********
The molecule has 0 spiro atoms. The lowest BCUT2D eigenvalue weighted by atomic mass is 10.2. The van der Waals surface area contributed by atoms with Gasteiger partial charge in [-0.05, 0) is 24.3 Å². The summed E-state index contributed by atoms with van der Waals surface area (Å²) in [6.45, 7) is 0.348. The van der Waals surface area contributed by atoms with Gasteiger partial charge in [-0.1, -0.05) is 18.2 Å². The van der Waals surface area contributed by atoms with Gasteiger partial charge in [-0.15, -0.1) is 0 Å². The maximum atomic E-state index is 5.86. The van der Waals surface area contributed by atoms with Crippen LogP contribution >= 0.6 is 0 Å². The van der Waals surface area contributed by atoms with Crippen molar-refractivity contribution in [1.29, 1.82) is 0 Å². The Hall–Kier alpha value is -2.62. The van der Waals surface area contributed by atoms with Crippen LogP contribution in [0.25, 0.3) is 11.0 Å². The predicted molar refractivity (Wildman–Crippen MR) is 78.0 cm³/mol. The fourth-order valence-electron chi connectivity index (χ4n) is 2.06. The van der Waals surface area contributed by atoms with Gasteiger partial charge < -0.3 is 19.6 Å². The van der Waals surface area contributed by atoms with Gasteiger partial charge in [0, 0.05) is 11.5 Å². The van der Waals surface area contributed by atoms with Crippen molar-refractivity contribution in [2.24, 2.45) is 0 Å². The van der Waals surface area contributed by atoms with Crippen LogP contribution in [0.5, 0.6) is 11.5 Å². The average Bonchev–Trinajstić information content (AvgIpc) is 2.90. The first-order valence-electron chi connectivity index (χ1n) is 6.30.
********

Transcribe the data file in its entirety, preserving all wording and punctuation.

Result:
The molecule has 0 spiro atoms. The lowest BCUT2D eigenvalue weighted by atomic mass is 10.2. The van der Waals surface area contributed by atoms with Gasteiger partial charge in [-0.05, 0) is 24.3 Å². The summed E-state index contributed by atoms with van der Waals surface area (Å²) in [6.45, 7) is 0.348. The van der Waals surface area contributed by atoms with Gasteiger partial charge in [-0.1, -0.05) is 18.2 Å². The van der Waals surface area contributed by atoms with Gasteiger partial charge in [-0.15, -0.1) is 0 Å². The maximum atomic E-state index is 5.86. The van der Waals surface area contributed by atoms with Crippen LogP contribution >= 0.6 is 0 Å². The van der Waals surface area contributed by atoms with Crippen molar-refractivity contribution in [1.29, 1.82) is 0 Å². The Hall–Kier alpha value is -2.62. The van der Waals surface area contributed by atoms with Crippen LogP contribution in [0.25, 0.3) is 11.0 Å². The predicted molar refractivity (Wildman–Crippen MR) is 78.0 cm³/mol. The fourth-order valence-electron chi connectivity index (χ4n) is 2.06. The van der Waals surface area contributed by atoms with Gasteiger partial charge < -0.3 is 19.6 Å². The van der Waals surface area contributed by atoms with Gasteiger partial charge in [0, 0.05) is 11.5 Å². The van der Waals surface area contributed by atoms with Crippen molar-refractivity contribution in [2.24, 2.45) is 0 Å². The van der Waals surface area contributed by atoms with Crippen LogP contribution in [0.5, 0.6) is 11.5 Å². The average Bonchev–Trinajstić information content (AvgIpc) is 2.90. The first-order valence-electron chi connectivity index (χ1n) is 6.30.